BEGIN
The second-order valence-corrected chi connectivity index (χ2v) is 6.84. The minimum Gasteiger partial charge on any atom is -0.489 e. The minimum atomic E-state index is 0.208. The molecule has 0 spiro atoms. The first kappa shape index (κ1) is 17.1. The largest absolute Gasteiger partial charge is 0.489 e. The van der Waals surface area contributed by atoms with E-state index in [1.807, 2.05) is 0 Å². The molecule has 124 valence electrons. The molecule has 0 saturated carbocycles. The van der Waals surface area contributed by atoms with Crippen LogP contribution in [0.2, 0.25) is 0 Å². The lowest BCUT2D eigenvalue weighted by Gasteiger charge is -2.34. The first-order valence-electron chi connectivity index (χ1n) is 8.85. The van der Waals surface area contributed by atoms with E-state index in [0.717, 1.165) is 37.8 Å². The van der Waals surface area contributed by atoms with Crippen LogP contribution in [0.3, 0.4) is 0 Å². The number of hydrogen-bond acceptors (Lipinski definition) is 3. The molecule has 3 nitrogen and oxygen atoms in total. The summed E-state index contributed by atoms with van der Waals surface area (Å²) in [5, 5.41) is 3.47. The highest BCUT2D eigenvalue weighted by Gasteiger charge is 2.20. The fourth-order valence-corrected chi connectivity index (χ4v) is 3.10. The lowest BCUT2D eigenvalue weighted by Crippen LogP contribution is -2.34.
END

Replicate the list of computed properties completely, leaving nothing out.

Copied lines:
The second-order valence-corrected chi connectivity index (χ2v) is 6.84. The minimum Gasteiger partial charge on any atom is -0.489 e. The minimum atomic E-state index is 0.208. The molecule has 0 spiro atoms. The first kappa shape index (κ1) is 17.1. The largest absolute Gasteiger partial charge is 0.489 e. The van der Waals surface area contributed by atoms with E-state index in [1.807, 2.05) is 0 Å². The molecule has 124 valence electrons. The molecule has 0 saturated carbocycles. The van der Waals surface area contributed by atoms with Crippen LogP contribution in [0.2, 0.25) is 0 Å². The lowest BCUT2D eigenvalue weighted by Gasteiger charge is -2.34. The first-order valence-electron chi connectivity index (χ1n) is 8.85. The van der Waals surface area contributed by atoms with E-state index in [0.717, 1.165) is 37.8 Å². The van der Waals surface area contributed by atoms with Crippen LogP contribution in [0.3, 0.4) is 0 Å². The number of hydrogen-bond acceptors (Lipinski definition) is 3. The molecule has 3 nitrogen and oxygen atoms in total. The summed E-state index contributed by atoms with van der Waals surface area (Å²) in [5, 5.41) is 3.47. The highest BCUT2D eigenvalue weighted by Gasteiger charge is 2.20. The fourth-order valence-corrected chi connectivity index (χ4v) is 3.10. The lowest BCUT2D eigenvalue weighted by Crippen LogP contribution is -2.34.